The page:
of a Mayberry Barbershop for modern lovers.
RJ: On the subject of exploitation type stuff..
Il Gatto Nove Code (“Cat O’Nine Tails,”) I mistakenly purchased it thinking
it was the soundtrack to “Cat In The Brain”, by Lucio Fulci.. it had similar
covers, and I was in a hurry when I got it so it was an impulse purchase,
I guess. It’s still good, though. It’s all Ennio Morricone composed.. which
reminds me; which of his works would you recommend, maybe as a primer for
those who are just now picking up on this stuff?
MM: Holy shit, there's so much of it. Morricone
is the maestro. It's hard to pick favorites.
RJ: Are you still showing movies?
MM: I ran a series of "contemporary" Japanese
genre films at Odum, but the setup and cost proved unwieldy. I also showed
other films in the basement of the Mystery Spot, but again, the setup was
kind of a headache. I'd like to find a place to show giallo and crime films,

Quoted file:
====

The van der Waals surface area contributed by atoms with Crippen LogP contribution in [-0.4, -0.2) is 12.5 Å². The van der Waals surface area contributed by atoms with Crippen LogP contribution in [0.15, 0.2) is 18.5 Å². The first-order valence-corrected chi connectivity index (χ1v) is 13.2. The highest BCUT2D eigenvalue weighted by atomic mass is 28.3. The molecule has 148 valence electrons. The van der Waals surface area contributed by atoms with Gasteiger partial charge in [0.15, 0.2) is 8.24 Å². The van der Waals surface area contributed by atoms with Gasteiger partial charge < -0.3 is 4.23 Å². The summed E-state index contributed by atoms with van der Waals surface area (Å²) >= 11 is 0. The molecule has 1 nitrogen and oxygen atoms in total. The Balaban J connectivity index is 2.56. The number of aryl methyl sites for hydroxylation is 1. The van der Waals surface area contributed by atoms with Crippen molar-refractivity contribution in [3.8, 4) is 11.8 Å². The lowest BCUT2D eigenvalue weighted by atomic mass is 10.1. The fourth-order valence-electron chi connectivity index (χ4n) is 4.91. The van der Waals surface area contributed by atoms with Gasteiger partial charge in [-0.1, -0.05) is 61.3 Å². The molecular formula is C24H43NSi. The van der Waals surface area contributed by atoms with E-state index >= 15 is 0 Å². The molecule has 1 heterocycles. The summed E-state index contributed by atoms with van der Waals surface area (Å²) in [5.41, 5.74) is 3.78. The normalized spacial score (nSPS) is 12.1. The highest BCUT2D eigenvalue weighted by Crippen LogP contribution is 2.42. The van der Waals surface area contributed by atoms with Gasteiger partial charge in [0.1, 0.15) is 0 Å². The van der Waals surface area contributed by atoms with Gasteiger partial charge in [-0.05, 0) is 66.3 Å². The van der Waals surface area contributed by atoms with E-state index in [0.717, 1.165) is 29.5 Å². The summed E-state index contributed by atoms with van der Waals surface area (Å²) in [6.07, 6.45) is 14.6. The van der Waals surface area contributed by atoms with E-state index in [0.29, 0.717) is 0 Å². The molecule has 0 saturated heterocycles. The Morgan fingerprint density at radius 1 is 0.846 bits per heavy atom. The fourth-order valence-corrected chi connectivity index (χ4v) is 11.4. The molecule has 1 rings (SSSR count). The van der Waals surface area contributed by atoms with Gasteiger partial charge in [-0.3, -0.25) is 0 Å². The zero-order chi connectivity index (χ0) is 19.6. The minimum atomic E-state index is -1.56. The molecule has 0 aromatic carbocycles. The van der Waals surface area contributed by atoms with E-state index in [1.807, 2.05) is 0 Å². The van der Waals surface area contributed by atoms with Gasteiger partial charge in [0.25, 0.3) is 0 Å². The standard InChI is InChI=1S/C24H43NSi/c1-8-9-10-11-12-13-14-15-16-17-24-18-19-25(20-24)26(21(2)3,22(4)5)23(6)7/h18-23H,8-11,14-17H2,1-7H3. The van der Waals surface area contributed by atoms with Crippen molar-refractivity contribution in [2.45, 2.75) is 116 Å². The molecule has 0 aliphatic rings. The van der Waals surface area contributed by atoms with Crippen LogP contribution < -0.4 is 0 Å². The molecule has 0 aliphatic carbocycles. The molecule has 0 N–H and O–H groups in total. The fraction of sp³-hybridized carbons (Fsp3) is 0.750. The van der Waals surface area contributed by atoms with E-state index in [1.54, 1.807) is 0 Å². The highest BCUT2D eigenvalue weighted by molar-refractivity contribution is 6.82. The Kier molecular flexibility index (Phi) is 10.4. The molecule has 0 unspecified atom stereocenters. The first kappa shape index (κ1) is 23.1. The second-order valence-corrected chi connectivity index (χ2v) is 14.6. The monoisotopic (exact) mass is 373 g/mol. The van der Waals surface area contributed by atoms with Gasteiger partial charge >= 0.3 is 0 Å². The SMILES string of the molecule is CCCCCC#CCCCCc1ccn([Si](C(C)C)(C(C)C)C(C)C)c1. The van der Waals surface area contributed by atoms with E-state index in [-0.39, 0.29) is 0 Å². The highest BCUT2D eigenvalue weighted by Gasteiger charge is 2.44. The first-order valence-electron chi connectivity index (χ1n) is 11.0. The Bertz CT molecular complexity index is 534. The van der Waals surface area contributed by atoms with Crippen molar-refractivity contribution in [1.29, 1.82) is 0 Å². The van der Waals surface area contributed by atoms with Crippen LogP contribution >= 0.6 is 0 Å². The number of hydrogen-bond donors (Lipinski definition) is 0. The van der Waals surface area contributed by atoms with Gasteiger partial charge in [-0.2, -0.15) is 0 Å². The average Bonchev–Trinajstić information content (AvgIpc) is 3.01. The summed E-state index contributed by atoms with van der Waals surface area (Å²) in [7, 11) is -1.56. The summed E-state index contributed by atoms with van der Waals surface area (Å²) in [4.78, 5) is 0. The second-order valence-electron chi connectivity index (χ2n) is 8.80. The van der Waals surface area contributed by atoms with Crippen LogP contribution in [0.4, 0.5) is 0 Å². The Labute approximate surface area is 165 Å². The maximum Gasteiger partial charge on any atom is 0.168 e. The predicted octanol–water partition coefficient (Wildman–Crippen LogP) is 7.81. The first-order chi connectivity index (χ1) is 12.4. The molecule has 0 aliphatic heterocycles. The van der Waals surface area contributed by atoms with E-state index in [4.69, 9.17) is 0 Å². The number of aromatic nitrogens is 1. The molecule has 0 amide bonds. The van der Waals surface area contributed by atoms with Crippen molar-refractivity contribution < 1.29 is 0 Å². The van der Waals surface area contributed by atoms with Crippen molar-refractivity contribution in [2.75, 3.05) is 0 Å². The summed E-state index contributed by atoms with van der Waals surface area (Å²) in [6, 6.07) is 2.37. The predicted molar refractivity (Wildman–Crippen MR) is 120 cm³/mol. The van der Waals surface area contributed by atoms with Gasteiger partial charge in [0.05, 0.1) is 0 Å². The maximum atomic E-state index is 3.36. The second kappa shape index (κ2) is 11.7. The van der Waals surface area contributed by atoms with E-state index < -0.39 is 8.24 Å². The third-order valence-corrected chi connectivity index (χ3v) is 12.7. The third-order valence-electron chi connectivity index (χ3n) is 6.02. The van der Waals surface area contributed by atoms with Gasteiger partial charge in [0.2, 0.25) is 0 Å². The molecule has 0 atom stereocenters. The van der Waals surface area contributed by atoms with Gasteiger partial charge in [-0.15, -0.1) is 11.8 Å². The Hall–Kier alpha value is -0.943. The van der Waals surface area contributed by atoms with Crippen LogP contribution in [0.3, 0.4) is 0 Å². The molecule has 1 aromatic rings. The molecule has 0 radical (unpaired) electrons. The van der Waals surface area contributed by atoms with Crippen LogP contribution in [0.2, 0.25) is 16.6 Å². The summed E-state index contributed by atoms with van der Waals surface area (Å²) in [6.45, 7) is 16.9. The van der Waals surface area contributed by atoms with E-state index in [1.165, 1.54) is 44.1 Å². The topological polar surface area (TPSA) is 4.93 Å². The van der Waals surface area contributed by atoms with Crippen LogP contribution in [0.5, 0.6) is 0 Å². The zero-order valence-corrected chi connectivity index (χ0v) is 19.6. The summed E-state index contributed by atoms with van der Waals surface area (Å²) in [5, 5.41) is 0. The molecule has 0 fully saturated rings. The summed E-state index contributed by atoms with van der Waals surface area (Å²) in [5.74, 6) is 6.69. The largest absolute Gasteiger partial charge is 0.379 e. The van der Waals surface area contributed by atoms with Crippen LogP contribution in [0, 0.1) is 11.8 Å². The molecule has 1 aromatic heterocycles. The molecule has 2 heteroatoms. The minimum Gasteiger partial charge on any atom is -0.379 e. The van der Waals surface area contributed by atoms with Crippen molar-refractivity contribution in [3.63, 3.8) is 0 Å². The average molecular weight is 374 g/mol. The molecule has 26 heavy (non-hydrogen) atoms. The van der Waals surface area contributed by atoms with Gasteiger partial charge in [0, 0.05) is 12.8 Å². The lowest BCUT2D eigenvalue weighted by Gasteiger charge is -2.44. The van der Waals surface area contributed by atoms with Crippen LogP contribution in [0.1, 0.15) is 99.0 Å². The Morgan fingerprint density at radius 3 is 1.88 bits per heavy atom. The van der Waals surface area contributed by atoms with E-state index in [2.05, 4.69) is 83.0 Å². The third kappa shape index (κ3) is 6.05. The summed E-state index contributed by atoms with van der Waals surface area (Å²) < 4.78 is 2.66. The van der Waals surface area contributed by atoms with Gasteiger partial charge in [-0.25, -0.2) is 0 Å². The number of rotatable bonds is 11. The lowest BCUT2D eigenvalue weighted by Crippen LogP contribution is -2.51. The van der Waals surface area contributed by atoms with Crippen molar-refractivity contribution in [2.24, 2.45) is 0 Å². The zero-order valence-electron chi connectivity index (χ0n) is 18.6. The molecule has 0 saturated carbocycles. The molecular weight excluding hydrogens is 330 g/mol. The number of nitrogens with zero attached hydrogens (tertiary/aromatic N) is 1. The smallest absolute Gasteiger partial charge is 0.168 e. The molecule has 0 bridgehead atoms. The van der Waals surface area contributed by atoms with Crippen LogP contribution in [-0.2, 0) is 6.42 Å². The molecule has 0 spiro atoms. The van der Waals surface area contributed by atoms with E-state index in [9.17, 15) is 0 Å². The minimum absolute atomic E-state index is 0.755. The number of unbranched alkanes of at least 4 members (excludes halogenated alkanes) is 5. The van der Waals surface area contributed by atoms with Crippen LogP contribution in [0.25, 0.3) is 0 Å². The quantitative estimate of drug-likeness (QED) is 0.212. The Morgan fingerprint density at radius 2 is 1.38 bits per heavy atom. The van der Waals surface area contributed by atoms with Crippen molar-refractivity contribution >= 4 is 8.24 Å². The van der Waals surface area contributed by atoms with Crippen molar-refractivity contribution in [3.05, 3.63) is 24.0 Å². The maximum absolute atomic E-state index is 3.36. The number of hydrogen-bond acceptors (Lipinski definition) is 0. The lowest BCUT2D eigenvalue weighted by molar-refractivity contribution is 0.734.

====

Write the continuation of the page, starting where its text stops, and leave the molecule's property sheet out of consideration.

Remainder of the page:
but it would have to be a place that has a decent video projector, and
I can just plug the tape in and press play.
RJ: If you’ll oblige me in a bit of compare and
contrast, since I've seemingly run out of relevent quetions...
MM: I haven't heard TALKER, yet, but I'm looking
forward to it. Y'know, when Bridgette and I were on our honeymoon, we kept
hearing "Livin' La Vida Loca", and it IS kind of catchy and energetic.
I like the flash and the cleanliness of it. It's not like I'm gonna go
buy it or anything, but if you have to hear music blaring out of cars,
TVs, restaurants and so forth, you could do worse than Ricky Martin. The
guy just seems to take bigger and bigger gulps of air--he gives off the
illusion that he's radiating life and gusto, and I like that. I saw him
on Oprah, and the guy really knows how to work the crowd. He knows exactly
how to look at the camera, and totally milk EVERY millisecond of air time.
Now, compare Ricky Martin's energy, charisma, enthusiasm, positivity and
physical fitness to sitting on a broken milk crate in a mildewy basement
with a bunch of unwashed chainsmokers sporting infected eyebrow rings,
while some drips with asymmetrical haircuts attempt to "punish" you with
some wimpy feedback and underdeveloped songs. Which sounds more appealing
to you? Plus, if you go to a Ricky Martin concert, won't you be surrounded
by thousands of attractive teenage girls?
- all contents copyright 1999, Richard Jaspering and Pie Records.